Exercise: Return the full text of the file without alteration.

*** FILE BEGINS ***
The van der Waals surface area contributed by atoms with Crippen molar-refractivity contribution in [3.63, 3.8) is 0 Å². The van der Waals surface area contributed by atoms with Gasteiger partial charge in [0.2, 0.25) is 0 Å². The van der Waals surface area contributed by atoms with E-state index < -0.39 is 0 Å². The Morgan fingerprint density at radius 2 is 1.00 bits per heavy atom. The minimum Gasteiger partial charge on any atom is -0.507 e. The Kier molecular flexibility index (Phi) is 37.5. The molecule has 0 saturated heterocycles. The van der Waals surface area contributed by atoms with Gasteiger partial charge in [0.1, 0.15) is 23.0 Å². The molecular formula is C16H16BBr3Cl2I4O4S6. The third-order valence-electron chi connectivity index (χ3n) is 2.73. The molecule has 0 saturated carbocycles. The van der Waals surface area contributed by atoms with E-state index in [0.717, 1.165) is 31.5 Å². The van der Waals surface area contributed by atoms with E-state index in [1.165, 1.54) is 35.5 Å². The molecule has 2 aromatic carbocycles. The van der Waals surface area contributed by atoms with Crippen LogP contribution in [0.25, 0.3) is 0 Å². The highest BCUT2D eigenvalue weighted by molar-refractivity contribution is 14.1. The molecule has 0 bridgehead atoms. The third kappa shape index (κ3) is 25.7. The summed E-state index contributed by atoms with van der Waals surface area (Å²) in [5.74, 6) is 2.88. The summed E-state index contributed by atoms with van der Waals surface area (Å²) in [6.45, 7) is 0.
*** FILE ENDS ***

The van der Waals surface area contributed by atoms with Crippen molar-refractivity contribution in [3.63, 3.8) is 0 Å². The van der Waals surface area contributed by atoms with Gasteiger partial charge in [0.2, 0.25) is 0 Å². The van der Waals surface area contributed by atoms with E-state index < -0.39 is 0 Å². The Morgan fingerprint density at radius 2 is 1.00 bits per heavy atom. The minimum Gasteiger partial charge on any atom is -0.507 e. The Kier molecular flexibility index (Phi) is 37.5. The molecule has 0 saturated heterocycles. The van der Waals surface area contributed by atoms with Gasteiger partial charge in [0.1, 0.15) is 23.0 Å². The molecular formula is C16H16BBr3Cl2I4O4S6. The third-order valence-electron chi connectivity index (χ3n) is 2.73. The molecule has 0 saturated carbocycles. The van der Waals surface area contributed by atoms with E-state index in [0.717, 1.165) is 31.5 Å². The van der Waals surface area contributed by atoms with E-state index in [1.165, 1.54) is 35.5 Å². The molecule has 2 aromatic carbocycles. The van der Waals surface area contributed by atoms with Crippen LogP contribution in [0.25, 0.3) is 0 Å². The highest BCUT2D eigenvalue weighted by molar-refractivity contribution is 14.1. The molecule has 0 bridgehead atoms. The third kappa shape index (κ3) is 25.7. The summed E-state index contributed by atoms with van der Waals surface area (Å²) in [5.74, 6) is 2.88. The summed E-state index contributed by atoms with van der Waals surface area (Å²) in [6.45, 7) is 0.